Turkish Cypriot businessman Asil Nadir, jailed in Britain in 2012 for stealing millions from his business empire, was released in Turkey on Friday shortly after he was returned there to complete his sentence.
A court ruling, seen by Reuters, said that Nadir would be released on probation, serving the rest of his sentence outside prison, and that there was no need to monitor him.
Nadir was flown from London to Istanbul on Thursday evening after British authorities accepted his request to serve the rest of his sentence in Turkey. It was not immediately clear if his release was part of the agreement.
His sister, Bilge Nevzat, thanked Turkish President Tayyip Erdogan and Foreign Minister Mevlut Cavusoglu for their efforts in her brother's extradition and release, local media said.
The 74-year-old was jailed for 10 years in 2012 for stealing $41.8 million from Polly Peck, an ailing textiles company, which he transformed into one of the most successful British firms of the 1980s.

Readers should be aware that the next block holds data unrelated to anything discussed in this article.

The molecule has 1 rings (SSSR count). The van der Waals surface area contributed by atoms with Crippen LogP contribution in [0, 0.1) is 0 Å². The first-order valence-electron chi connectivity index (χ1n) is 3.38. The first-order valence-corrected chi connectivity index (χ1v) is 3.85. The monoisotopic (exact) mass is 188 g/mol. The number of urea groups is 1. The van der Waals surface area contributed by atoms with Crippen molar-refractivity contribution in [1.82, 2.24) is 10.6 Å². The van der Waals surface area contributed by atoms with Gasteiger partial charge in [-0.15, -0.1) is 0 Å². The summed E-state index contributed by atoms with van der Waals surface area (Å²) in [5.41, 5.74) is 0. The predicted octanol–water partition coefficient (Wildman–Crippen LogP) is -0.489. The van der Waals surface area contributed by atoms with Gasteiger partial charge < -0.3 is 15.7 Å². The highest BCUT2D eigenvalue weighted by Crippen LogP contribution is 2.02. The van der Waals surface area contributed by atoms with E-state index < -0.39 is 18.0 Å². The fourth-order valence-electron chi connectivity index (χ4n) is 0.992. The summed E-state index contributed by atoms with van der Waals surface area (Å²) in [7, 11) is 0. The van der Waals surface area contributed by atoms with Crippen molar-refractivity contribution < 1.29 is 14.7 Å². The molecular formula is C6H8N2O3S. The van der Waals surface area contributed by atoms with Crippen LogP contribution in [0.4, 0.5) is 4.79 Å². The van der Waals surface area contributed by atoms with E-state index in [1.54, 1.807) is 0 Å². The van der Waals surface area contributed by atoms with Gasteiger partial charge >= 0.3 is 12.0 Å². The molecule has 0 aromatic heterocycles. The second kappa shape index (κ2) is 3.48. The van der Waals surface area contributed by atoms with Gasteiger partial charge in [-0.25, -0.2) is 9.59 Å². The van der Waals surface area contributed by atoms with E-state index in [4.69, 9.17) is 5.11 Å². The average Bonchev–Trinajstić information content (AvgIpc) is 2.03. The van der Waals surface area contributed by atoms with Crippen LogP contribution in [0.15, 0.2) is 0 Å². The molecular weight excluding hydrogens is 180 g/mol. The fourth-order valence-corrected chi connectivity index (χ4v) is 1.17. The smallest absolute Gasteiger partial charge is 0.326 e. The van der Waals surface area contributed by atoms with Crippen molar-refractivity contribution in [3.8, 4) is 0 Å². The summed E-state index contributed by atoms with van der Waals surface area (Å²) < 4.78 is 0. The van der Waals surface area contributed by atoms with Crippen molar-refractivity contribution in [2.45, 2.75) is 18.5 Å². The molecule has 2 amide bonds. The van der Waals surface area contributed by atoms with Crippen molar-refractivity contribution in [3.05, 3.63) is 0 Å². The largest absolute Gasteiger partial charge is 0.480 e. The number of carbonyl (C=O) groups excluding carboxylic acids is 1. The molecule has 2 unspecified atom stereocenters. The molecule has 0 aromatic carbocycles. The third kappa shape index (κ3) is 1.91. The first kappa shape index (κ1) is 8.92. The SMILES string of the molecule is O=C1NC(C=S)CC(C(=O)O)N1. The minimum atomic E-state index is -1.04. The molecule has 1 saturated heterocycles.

Its later collapse was one of Britain's biggest corporate failures and was an embarrassment for the Conservative Party, which had accepted big donations from Nadir in the 1980s.
Earlier on Friday, a Justice Ministry spokeswoman in Britain said its government policy was to remove foreign criminals to their own countries.
"Arrangements were made with the Turkish government for his removal as part of our prisoner transfer agreement," she said.
Nadir was escorted to a police station on arrival at Istanbul's Ataturk Airport, local media reported. Television footage showed him sitting in the back of a car as it arrived at the gates of Silivri prison, west of Istanbul.
The repatriation took place after Nadir repaid $2.87 million that he owed the legal aid agency and $7.21 million in compensation he paid earlier.
Polly Peck collapsed in 1990 when British officials began a fraud investigation. Nadir was arrested, but after being released on bail fled the country in a private plane to live in the Turkish Republic of Northern Cyprus (TRNC), where he was beyond the reach of British law.
Nadir returned to London in 2010 to clear his name after 17 years on the run, but he was found guilty of 10 out of 13 charges of theft.